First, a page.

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Indian agritech venture capital firm Omnivore is preparing to launch a new US$150 million fund, the third since its inception in 2010, focused on tech-driven solutions to help boost yield productivity and profitability for rural Indian farmers. Fundraising is set to begin later this year and will support entrepreneurs and startups working on everything from predictive crop insights to AI-powered precision farming.
Omnivore, the venture capital firm dedicated to the agritech space in India, is now gearing up for its third fund. Founded by Jinesh Shah and Mark Kahn in 2010, the firm’s first US$35 million fund largely focused on B2B digitalisation for farmers, hardware and food processing.
Then in 2018, as mobile and internet penetration in rural India grew, Omnivore raised its second fund, which went towards more startups and platforms with embedded fintech and internet-led services across the agricultural supply chain, giving farmers greater and easier market access.
“If you look at the deals that we’ve done, a lot of it is now direct to farmer,” Kahn told Forbes in a recent interview.
Now, Omnivore is aiming to raise US$150 million for its third fund to continue building the ecosystem it’s been supporting since its inception to transform Indian agriculture – a big task to help boost the incomes of the 58% of rural Indian population still reliant on farming for their livelihoods.
The VC plans to begin fundraising towards late 2021, and says that to date, it has already positively impacted the lives of around 10 million farmers in the country.
For example, it supported the online seed-to-market platform DeHaat in 2019 through its second fund, a startup building a “full-stack solution for the farmer,” as its CEO Shashank Kumar described.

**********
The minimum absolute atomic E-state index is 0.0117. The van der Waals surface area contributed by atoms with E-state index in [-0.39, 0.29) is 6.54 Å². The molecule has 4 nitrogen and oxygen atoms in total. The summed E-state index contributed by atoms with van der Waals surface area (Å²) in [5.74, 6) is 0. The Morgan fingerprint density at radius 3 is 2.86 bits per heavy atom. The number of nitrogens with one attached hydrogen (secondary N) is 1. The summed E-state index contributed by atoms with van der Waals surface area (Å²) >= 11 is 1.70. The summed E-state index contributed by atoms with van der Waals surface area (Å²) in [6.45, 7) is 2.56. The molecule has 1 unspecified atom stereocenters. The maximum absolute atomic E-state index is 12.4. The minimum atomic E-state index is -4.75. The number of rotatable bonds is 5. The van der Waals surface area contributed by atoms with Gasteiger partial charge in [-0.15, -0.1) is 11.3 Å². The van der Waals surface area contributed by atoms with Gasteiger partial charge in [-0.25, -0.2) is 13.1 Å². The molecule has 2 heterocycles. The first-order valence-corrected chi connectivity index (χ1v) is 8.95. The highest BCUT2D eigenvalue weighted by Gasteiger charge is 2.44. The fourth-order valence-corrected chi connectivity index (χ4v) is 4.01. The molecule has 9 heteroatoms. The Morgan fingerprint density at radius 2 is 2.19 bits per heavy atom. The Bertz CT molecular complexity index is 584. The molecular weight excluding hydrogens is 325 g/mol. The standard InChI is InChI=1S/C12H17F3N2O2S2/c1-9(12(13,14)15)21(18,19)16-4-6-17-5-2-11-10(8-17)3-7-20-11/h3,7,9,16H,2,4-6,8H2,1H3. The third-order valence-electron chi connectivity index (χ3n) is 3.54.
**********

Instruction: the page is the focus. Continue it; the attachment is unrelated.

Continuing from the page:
“He benefits at every touchpoint,” Kumar continued, explaining that when farmers buy seeds or fertilisers through DeHaat’s platform, they manage to save 8-12%, and can get “super-customised advisory” on field preparation, pest management and irrigation to help farmers increase yields by 12-20%.
Gurugram-based DeHaat then links farmers directly to the market, giving them 5-10% better prices, fair weigh-and-pay terms, and in effect cuts out the need for middlemen known as arthiya who they previously had to rely on for money lending at extremely high interest rates.
Other companies in Omnivore’s portfolio include the Chandigarh-based digital precision agriculture startup AgNext, Bengaluru’s robotic farming firm Tartan Sense and the micro-delivery startup Doodhwala.
And as digitalisation continues to mature in India’s rural communities, Kahn says that the impact of Omnivore will keep on growing and touch far more than ten million farmers in the country.
“We have been seeing an acceleration in technology adoption in agriculture and expect this to continue,” explained Kahn in another interview with The Hindu, adding that Omnivore’s third fund is set to “take care of our needs for four years”.
“Increasing the yield and making farmers profitable is the only way forward for farming in India.”
Lead image courtesy of Fotolia.